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It doesn't help a donkey's reputation that so many truisms refer to his supposedly obstinate nature. There is a reason donkeys are believed to be stubborn, but his real character is probably more accurately reflected in the proverb, "Better to ride on an ass that carries me than on a horse that throws me."
When a donkey plants his feet and refuses to move, we humans assume he's being stubborn. After all, he obviously knows we want him to move and yet he resists. Our perception is that he is doing it on purpose: moving only when he wants to instead of following our instructions. According to Ben Hart of The Donkey Sanctuary in the United Kingdom, part of our perception might be based on the fact that donkeys look like horses, and so we expect them to act like horses. A donkey doesn't behave like a horse, however; when he refuses to move, he believes he has a good reason. His perception of the situation is different from our own.
When a donkey senses danger, his reaction is to freeze in place and assess the situation. In most cases, he won't move a single step until he figures out the safest action. This makes him appear stubborn, particularly if we don't see the danger or fail to realize that a harmless object has him worried. His habit of stopping and thinking, rather than running, is one of his survival means. It's also the characteristic that makes a donkey a trustworthy mount, especially on precarious trails. A tumbling rock, skittering snake or branch slapping in the wind makes him stop and think instead of bolting, which is what a startled horse would do. Better an ass rode than from a horse thrown, indeed.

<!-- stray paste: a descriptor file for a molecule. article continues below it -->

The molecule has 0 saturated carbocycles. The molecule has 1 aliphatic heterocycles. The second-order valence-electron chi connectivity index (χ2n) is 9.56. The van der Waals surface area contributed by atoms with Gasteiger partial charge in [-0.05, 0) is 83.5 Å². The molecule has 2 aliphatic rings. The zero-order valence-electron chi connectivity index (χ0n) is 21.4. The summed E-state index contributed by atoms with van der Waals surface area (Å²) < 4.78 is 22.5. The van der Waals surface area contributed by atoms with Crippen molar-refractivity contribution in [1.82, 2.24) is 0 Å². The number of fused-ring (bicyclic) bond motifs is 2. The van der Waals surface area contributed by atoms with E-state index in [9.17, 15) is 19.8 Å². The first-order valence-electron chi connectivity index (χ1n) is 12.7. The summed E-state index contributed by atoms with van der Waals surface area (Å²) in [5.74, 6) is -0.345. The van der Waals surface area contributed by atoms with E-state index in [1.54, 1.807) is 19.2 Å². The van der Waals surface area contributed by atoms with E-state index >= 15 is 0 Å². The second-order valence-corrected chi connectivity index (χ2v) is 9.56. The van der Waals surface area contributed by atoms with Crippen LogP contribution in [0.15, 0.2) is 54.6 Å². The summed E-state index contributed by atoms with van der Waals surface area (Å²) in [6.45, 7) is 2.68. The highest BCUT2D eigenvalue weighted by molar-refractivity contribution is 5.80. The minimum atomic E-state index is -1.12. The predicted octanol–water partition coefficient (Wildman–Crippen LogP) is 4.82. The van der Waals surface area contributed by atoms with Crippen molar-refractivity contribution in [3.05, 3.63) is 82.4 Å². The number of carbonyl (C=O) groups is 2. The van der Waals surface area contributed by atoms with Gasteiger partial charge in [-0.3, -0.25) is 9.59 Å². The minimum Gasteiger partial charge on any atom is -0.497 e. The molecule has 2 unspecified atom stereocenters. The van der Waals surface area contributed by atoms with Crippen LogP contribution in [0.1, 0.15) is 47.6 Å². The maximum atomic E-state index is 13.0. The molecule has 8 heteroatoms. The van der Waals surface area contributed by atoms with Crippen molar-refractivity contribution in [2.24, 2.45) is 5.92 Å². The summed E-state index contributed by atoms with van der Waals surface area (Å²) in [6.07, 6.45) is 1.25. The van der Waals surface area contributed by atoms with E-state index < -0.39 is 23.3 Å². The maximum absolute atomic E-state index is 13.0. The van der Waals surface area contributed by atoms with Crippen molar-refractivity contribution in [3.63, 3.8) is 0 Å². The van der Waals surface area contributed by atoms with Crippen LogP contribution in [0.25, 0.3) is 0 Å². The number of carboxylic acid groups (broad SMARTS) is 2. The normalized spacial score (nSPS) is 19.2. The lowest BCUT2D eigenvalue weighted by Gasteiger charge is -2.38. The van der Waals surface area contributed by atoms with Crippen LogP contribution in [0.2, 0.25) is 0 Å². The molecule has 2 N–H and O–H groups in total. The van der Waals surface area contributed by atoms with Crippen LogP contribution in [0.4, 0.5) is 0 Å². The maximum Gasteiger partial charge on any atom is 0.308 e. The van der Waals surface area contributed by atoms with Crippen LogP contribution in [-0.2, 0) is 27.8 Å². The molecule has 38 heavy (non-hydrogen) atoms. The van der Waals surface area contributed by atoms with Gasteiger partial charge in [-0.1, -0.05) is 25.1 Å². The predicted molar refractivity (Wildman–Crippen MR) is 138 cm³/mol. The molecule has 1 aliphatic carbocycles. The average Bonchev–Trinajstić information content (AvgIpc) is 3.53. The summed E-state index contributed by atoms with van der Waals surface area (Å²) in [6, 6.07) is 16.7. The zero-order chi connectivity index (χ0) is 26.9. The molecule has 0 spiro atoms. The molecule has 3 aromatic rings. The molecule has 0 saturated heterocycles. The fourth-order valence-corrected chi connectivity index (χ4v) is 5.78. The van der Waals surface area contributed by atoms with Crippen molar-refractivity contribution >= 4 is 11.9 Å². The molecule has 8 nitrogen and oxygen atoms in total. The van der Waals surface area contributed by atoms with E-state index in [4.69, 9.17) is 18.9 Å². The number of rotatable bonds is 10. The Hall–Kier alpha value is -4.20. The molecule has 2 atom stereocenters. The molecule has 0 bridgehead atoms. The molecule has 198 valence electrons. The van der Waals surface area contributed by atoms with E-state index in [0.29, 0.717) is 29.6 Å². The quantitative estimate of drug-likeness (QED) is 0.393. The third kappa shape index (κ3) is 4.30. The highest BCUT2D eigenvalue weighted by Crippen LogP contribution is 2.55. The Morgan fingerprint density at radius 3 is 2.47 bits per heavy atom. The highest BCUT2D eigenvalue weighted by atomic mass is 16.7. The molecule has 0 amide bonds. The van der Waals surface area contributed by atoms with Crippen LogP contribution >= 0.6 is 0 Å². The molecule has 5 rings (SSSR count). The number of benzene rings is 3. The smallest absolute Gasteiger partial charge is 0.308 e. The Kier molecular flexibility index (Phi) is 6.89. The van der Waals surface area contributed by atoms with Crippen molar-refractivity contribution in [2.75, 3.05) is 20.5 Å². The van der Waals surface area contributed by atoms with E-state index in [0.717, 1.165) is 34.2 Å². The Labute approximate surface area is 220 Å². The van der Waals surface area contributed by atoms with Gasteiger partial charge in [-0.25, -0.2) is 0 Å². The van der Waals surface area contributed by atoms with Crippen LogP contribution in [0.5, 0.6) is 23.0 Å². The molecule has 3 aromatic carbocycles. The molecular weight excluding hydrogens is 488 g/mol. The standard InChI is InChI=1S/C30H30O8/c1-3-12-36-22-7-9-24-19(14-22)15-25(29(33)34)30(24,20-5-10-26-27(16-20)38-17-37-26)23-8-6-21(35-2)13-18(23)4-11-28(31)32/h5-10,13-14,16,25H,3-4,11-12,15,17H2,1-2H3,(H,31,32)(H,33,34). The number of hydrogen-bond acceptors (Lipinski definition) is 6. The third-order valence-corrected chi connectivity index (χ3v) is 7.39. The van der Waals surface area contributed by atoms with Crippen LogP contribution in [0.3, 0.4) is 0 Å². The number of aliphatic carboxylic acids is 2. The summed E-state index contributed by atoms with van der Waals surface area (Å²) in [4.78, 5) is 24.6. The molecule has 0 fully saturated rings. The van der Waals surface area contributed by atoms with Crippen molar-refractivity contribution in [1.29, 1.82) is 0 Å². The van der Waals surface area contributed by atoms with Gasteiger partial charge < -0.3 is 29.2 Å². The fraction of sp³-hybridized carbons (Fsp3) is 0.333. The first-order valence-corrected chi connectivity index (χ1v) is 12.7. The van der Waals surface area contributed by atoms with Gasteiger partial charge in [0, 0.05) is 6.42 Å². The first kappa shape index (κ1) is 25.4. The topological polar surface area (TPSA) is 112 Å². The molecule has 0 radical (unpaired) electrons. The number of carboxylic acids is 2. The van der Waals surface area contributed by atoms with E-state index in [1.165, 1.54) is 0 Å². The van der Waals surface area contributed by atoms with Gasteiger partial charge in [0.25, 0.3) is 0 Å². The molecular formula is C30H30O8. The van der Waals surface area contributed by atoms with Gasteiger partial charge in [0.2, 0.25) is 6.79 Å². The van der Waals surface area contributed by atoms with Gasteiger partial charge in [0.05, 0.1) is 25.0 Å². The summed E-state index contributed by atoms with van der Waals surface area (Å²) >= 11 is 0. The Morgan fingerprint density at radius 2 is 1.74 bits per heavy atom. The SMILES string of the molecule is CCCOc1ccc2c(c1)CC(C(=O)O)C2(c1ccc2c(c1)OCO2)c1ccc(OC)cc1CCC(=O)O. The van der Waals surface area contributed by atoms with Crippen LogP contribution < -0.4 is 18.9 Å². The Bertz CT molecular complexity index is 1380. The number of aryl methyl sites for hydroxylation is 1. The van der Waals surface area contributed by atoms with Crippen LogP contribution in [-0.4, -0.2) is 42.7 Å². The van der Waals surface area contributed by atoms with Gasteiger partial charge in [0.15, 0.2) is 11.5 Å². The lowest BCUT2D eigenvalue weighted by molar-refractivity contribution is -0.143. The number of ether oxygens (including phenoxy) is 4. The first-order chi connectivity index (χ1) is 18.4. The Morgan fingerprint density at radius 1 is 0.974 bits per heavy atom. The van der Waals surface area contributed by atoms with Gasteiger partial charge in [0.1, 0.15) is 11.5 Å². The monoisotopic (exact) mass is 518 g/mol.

A donkey who isn't actually in a dangerous situation but thinks he is can usually be persuaded through leadership and rewards to give up and go along. But he must have prior confidence that you won't lead him into danger. For example, a small stream that you know is safe to cross might look scary to your donkey. He might not realize it's not deep or swift. If he won't walk through it, get off his back and walk through the water ahead of him so he can see it's safe. Offer him hay, carrots, apples or a nice scratch on the head for doing whatever you ask. The more he becomes aware he can trust you as a leader and that doing what you ask pleases you, he will seek the rewards of following your instructions rather than his instincts.
As a donkey has more experiences, he realizes he doesn't need to be afraid of many things. He will ignore the tree stump, flapping plastic bag and bird taking flight that once caused him to stop in his tracks. You might think he has become less stubborn; in his own mind, he has gained the confidence to perform his job without worrying everything is out to get him. Pay close attention to your donkey's reactions to objects and situations. Let him explore from an early age. Let him take time to think about things that bother him so he can figure them out, ultimately walking right past without hesitation.
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